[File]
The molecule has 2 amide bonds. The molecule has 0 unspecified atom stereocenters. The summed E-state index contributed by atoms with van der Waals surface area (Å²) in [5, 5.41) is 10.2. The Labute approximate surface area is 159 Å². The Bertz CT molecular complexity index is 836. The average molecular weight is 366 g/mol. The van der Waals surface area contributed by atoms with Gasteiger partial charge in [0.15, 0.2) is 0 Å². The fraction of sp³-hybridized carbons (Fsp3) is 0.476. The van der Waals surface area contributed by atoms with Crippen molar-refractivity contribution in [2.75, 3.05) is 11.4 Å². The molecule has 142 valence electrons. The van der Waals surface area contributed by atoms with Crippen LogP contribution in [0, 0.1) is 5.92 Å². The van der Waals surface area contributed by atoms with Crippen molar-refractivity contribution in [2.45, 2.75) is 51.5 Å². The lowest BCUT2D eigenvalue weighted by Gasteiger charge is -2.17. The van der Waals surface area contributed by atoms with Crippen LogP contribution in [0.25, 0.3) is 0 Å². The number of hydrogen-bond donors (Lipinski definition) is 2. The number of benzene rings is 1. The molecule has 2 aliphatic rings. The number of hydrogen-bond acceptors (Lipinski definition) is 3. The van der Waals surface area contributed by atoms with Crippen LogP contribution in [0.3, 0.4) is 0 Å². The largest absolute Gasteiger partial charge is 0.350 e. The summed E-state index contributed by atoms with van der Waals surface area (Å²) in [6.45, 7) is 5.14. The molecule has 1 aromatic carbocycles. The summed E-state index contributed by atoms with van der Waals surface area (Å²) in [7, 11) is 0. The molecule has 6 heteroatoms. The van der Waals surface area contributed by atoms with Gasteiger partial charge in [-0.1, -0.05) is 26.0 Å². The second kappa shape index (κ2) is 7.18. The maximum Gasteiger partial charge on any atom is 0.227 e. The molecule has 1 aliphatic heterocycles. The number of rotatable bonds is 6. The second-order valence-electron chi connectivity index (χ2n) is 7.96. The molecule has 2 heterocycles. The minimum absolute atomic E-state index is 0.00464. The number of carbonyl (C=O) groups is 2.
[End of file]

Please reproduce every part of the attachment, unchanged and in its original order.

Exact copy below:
The molecule has 2 amide bonds. The molecule has 0 unspecified atom stereocenters. The summed E-state index contributed by atoms with van der Waals surface area (Å²) in [5, 5.41) is 10.2. The Labute approximate surface area is 159 Å². The Bertz CT molecular complexity index is 836. The average molecular weight is 366 g/mol. The van der Waals surface area contributed by atoms with Gasteiger partial charge in [0.15, 0.2) is 0 Å². The fraction of sp³-hybridized carbons (Fsp3) is 0.476. The van der Waals surface area contributed by atoms with Crippen molar-refractivity contribution in [2.75, 3.05) is 11.4 Å². The molecule has 142 valence electrons. The van der Waals surface area contributed by atoms with Crippen LogP contribution in [0, 0.1) is 5.92 Å². The van der Waals surface area contributed by atoms with Crippen molar-refractivity contribution in [2.45, 2.75) is 51.5 Å². The lowest BCUT2D eigenvalue weighted by Gasteiger charge is -2.17. The van der Waals surface area contributed by atoms with Crippen LogP contribution in [0.25, 0.3) is 0 Å². The number of hydrogen-bond donors (Lipinski definition) is 2. The number of benzene rings is 1. The molecule has 2 aliphatic rings. The number of hydrogen-bond acceptors (Lipinski definition) is 3. The van der Waals surface area contributed by atoms with Crippen LogP contribution in [0.3, 0.4) is 0 Å². The largest absolute Gasteiger partial charge is 0.350 e. The summed E-state index contributed by atoms with van der Waals surface area (Å²) in [6.45, 7) is 5.14. The molecule has 1 aromatic carbocycles. The summed E-state index contributed by atoms with van der Waals surface area (Å²) in [7, 11) is 0. The molecule has 6 heteroatoms. The van der Waals surface area contributed by atoms with Gasteiger partial charge in [-0.1, -0.05) is 26.0 Å². The second kappa shape index (κ2) is 7.18. The maximum Gasteiger partial charge on any atom is 0.227 e. The molecule has 1 aliphatic heterocycles. The number of rotatable bonds is 6. The second-order valence-electron chi connectivity index (χ2n) is 7.96. The molecule has 2 heterocycles. The minimum absolute atomic E-state index is 0.00464. The number of carbonyl (C=O) groups is 2.